Litigation can be expected where diabetes is acquired following injuries to the pancreas, e.g., pancreatitis, surgery, or trauma. Medication side effects are another common source of lawsuits when they cause or aggravate diabetes. The best example is glucocorticoids, but many other drugs have been implicated, such as thiazides and beta blockers.
More recently, a flurry of lawsuits, not always successful, has alleged the development or aggravation of diabetes in patients taking antipsychotic drugs. These cases are usually directed at the manufacturer for allegedly withholding data from the FDA.
Finally, antidiabetic drugs themselves can cause serious side effects, and the injured patient may prevail if it can be shown that the drugs’ use was unwarranted, or that the side effects were not disclosed.
Examples are hypoglycemia and weight gain from insulin and sulfonylureas, as well as other less common but important side effects such as liver failure from troglitazone (Rezulin, withdrawn from the market in 2000), coronary artery disease from rosiglitazone, bladder cancer from pioglitazone, pancreatitis from incretin mimetics or DPP-4 inhibitors, and lactic acidosis from metformin.
The list is not exhaustive, and doctors should consult the PDR or other drug sources for information and updates.
Medication-induced hypoglycemia can lead to driving accidents. The patient who is not warned of such a risk can sue the doctor for lack of informed consent. Furthermore, notwithstanding absence of the traditional doctor-patient relationship, an injured nonpatient third party may allege that a "special relationship" exists if the injury is foreseeable (Internal Medicine News, January 2013, p. 53).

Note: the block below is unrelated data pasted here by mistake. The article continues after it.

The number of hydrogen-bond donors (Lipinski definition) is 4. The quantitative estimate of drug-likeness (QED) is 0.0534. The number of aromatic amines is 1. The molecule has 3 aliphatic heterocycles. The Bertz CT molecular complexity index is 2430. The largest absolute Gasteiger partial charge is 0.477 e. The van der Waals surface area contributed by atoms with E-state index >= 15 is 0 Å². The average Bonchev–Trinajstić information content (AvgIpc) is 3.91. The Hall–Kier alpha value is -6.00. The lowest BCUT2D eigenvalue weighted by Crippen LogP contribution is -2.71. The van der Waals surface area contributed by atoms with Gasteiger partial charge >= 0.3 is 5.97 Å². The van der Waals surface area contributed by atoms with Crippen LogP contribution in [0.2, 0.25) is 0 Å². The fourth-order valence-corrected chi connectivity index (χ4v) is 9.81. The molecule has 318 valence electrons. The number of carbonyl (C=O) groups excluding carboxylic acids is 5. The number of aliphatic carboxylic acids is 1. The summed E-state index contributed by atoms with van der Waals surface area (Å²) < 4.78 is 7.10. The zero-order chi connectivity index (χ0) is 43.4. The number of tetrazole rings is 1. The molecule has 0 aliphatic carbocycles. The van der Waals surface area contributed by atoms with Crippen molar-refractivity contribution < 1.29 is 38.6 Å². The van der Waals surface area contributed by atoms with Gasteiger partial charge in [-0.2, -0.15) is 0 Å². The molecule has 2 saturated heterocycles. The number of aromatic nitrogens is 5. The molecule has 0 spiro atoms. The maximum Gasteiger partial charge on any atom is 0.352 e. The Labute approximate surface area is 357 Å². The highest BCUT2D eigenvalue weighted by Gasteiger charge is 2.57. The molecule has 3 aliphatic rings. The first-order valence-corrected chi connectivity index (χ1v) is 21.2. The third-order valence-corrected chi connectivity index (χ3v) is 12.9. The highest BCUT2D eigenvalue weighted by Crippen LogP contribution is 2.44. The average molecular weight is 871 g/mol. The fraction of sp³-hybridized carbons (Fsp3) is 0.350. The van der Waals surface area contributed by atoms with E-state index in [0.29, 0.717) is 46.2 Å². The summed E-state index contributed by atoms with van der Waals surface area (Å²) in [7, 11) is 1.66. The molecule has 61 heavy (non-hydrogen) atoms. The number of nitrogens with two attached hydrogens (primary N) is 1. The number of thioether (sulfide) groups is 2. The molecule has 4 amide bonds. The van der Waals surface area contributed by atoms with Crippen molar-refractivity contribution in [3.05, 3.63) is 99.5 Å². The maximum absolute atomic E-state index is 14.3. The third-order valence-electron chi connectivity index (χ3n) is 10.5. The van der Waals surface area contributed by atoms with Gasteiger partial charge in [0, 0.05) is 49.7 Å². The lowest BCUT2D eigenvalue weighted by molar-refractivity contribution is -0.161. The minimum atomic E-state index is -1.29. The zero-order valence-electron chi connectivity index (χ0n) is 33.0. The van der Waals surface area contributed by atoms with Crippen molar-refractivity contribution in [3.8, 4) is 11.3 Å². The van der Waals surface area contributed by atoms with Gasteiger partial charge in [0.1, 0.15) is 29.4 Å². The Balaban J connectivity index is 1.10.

A questionnaire survey of patients in U.S. and European diabetes clinics revealed that half of type 1 diabetes patients who drove and three-quarters of type 2 diabetes patients who drove purportedly never had a discussion with their physicians regarding hypoglycemia and driving. In that study, type 1 patients but not type 2 patients – including those on oral agents or insulin – had more driving mishaps than their nondiabetic spouses (Diabetes Care 2003;26:2329-34).
Dr. Tan is emeritus professor of medicine and a former adjunct professor of law at the University of Hawaii. This article is meant to be educational and does not constitute medical, ethical, or legal advice. It is adapted from the author’s book, "Medical Malpractice: Understanding the Law, Managing the Risk" (2006). For additional information, readers may contact the author at email@example.com. This column, "Law & Medicine," appears regularly in Internal Medicine News.